August 23, 2019 / 8:33 AM / 23 days ago

Sterling falls as doubts grow about Brexit talks

LONDON (Reuters) - The pound fell on Friday after enjoying its biggest one-day gain in months, as investors reassessed whether British Prime Minister Boris Johnson had made any progress in convincing the European Union to renegotiate the Brexit agreement.

UK pound coins plunge into water coloured with the European Union flag colours in this illustration picture, October 26, 2017. REUTERS/Dado Ruvic

German Chancellor Angela Merkel’s comments on Thursday that a solution to the Irish border question could be found before Oct. 31, the deadline for Britain to leave the EU, triggered the pound’s biggest one-day rise against the dollar since May. Against the euro, sterling gained the most in five months.

But many analysts said the reaction to Merkel’s comments reflected market positioning rather than any confidence Britain and the EU would be able to renegotiate their agreement to avoid a no-deal Brexit.

“The market is very short and that is naturally going to make the market very sensitive to any news (that makes them think) ... have we got this wrong?,” said Jane Foley, a strategist at Rabobank.

“I’ve not read an awful lot into these moves,” she said, adding that thin summer liquidity had exacerbated this week’s volatility.

Kamal Sharma, G10 forex strategist at Bank of America Merrill Lynch, said the market had “over-interpreted” Merkel’s comments.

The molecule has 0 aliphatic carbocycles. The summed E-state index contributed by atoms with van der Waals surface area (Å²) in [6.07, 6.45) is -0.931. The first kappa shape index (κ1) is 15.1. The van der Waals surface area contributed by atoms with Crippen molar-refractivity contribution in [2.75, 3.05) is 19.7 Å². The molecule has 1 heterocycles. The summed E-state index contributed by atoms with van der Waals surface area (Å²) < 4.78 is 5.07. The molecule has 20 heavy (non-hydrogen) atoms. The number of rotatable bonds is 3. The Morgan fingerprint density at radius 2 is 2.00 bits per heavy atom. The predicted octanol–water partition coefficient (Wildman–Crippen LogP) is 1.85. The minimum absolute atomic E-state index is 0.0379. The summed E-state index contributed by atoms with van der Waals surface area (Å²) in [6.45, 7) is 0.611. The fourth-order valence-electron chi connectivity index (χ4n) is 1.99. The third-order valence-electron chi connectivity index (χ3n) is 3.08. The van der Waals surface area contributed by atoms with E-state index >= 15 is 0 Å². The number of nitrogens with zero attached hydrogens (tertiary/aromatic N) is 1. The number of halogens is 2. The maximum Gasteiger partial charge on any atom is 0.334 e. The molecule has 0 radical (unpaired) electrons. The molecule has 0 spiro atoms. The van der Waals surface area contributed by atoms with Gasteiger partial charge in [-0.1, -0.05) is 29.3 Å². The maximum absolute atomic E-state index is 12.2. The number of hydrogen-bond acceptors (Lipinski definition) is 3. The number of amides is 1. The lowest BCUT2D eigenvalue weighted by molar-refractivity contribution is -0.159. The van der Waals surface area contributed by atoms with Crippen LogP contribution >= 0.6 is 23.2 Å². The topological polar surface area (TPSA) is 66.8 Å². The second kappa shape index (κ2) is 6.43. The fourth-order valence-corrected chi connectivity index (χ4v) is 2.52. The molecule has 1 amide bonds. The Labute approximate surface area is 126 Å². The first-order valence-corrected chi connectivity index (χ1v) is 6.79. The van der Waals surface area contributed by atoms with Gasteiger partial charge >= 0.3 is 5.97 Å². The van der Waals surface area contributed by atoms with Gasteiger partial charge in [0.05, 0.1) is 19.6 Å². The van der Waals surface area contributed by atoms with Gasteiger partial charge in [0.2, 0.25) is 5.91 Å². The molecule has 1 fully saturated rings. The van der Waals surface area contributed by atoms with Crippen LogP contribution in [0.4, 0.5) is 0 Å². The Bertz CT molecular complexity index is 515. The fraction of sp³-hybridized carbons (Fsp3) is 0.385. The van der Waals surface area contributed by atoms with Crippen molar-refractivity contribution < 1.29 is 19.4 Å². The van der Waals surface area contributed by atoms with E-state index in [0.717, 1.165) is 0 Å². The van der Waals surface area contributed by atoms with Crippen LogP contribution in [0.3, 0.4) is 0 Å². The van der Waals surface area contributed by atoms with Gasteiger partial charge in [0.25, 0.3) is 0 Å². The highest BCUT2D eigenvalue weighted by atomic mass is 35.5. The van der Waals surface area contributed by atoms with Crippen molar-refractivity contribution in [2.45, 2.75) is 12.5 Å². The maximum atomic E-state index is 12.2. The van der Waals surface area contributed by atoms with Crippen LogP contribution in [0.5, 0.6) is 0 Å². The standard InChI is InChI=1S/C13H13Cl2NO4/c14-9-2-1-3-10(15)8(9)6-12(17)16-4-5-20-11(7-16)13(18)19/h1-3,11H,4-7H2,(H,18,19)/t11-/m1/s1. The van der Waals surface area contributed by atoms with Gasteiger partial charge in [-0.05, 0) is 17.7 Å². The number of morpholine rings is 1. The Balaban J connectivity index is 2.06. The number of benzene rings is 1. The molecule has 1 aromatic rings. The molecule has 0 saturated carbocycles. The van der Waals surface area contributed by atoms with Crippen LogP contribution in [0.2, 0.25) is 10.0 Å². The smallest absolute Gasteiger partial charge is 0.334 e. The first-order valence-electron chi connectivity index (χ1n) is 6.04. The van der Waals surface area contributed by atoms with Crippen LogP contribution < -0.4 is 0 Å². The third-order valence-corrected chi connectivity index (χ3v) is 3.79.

BAML took off its last remaining sterling position before the move on Thursday, and Sharma said the bank prefers to trade sterling volatility instead because “the range of (Brexit) options and possibilities are quite big”.

The British currency fell as much as 0.5% to $1.2195 on Friday, retreating from Thursday’s three-week high. It later rebounded slightly, trading 0.2% lower at $1.2235 by 1430 GMT.

Versus the euro the pound dropped as low as 90.80 pence before recovering to 90.53 pence, down 0.1%.

Sterling has fallen since Boris Johnson became prime minister in late July. Investors fear his government will take Britain out of the EU in October without a transition deal.

(GRAPHIC: Sterling vs U.S. dollar - here)

Most economists think a no-deal Brexit would deliver a significant blow to the British economy and cause a further rout in the pound - sending it towards parity with the euro and below $1.20 - as international investors dump the currency.

Many banks have raised their forecasts for a no-deal exit since Johnson took office, although analysts say that the consensus among most banks is that Britain will still avoid a no-deal Brexit.

That may be changing, however. Barclays economists this week said a no-deal Brexit was now “the most likely outcome” and “our new working assumption”.

They also said that the British government’s tactics, including by undermining potential negotiations with the EU, had increased the risk Brussels did not grant an extension to Brexit if London requested one.

Additional reporting by Olga Cotaga; Editing by Larry King and Kirsten Donovan

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